A sweet Greek Valentine
It's almost Valentine's Day, and have you noticed the prices of fine chocolates and long-stemmed roses?
Happily, if you and your sweetie are both into wine, there's nothing like a special bottle to mark the occasion - and all it needs to make it a gift is a red ribbon and a bow.
But what to buy? Champagne, of course, is always in good taste. Two of my favorite larger producers are Bollinger and Pol Roger, but don't overlook artisanal offerings from tiny farmhouse wineries - ask at your better local wine shops. Or if you like your sparkling wine on the sweet side, don't let wine snobs turn you away from the Italian Asti Spumante, redolent of ripe peaches and sweet as fruit nectar.
On the other hand, what better Valentine than a bottle of wine labeled with a name that evokes romance and love? Try a Beaujolais from St. Amour, the Alsatian Pinot Blanc "Cuvee Les Amours" from Hugel, or the California Sauvignon Blanc from Robert Pepi called "Two Hearts Canopy." Got cash to burn? Check out the fine Burgundies "Les Amoureuses" ("the Lovers") from Chambolle-Musigny or Domaine Comte Lafon's Meursault "Desiree."
But here's an idea: Today's tasting, an unusual red dessert wine from Greece, is rich, strong and sweet ... costs a bit under $10 a bottle ... and goes very well indeed with chocolate!
Since Greek wines aren't widely familiar, let's take just a second to dissect the label: Mavrodaphne ("black laurel," pronounced "Mah'v-ro-dahf-nee") is the grape variety, and Patras ("Pah-trass") is the region, a coastal strip along the northern edge of the Peloponnese, the peninsula that makes up the southern half of Greece. Achaia Clauss ("Ah-kye-ah Clowss") is the producer, founded by a German immigrant to Greece nearly 150 years ago.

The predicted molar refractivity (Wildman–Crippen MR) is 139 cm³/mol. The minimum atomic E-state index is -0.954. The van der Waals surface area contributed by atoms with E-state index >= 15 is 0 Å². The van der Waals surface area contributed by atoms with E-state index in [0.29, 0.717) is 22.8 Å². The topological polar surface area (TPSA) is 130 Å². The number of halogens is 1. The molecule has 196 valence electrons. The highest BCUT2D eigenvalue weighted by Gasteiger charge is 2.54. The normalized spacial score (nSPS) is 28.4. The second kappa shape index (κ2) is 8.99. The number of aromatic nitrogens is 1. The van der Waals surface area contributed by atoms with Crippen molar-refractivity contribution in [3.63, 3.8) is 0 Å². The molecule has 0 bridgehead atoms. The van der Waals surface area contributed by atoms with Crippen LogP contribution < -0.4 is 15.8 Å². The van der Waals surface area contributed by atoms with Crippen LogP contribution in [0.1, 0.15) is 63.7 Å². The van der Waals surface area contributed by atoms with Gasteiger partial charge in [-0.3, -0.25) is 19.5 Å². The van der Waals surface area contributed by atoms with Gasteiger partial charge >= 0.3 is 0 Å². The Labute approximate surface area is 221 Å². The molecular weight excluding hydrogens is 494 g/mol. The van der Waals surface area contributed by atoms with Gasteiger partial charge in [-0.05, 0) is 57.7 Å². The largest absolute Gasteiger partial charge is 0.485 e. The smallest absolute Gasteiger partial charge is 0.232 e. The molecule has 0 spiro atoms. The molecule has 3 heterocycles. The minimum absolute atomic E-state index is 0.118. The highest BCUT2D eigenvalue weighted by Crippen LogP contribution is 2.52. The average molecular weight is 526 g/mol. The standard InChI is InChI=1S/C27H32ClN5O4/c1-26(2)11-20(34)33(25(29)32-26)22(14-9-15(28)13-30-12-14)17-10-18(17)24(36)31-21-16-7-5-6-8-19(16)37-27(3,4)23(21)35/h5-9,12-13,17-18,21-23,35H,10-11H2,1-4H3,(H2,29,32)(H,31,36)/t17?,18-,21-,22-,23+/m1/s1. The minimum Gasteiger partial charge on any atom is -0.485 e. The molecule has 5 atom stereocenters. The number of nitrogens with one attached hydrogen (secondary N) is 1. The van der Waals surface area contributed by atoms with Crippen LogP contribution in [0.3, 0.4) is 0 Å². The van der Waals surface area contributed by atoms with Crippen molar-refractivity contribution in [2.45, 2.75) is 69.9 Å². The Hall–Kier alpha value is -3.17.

The wine is made in somewhat the same way as Port, in that its fermentation is arrested by adding a dose of brandy before all the sugars in the grape juice have been converted to alcohol. It's also reminiscent of Madeira in that the wine is exposed to heat while it ages in barrels, by the simple expedient of lining up the barrels outdoors under the Mediterranean sun.
Achaia Clauss non-vintage "Imperial" Mavrodaphne of Patras ($8.79)
Clear cherry red with an amber glow, the wine's rather light color is at odds with its fortified (15 percent) alcoholic strength. Simple but fresh red-fruit aromas add nutlike and herbal scents reminiscent of straw and hay. Sweet and soft flavors carry over a touch of that haylike herbaceous quality on the palate. It's no Vintage Port, but its rustic and herbal flavors add interest to an unusual red dessert wine of good value. U.S. importer: Stellar Importing Co., Astoria, N.Y. (Feb. 6, 2003)
FOOD MATCH: Best served after dinner as dessert, but like the somewhat similar French Banyuls, it makes an unusually interesting match with dark, not-too-sweet chocolate.
VALUE: Exceptional value in a fortified dessert wine for less than $10.
WHEN TO DRINK: Ready to drink upon release, but its strength, sweetness and naturally oxidized flavor will protect it for many years in the cellar. (Note, however, that as a non-vintage wine, it can be difficult to determine the age of a bottle. If you decide to keep it, you might want to jot the date of purchase on the back label or cellar log book as a reference.)
WEB LINK: There's an intriguing profile of Achaia Clauss on the Greek Winemakers page at
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Friday, Feb. 7, 2003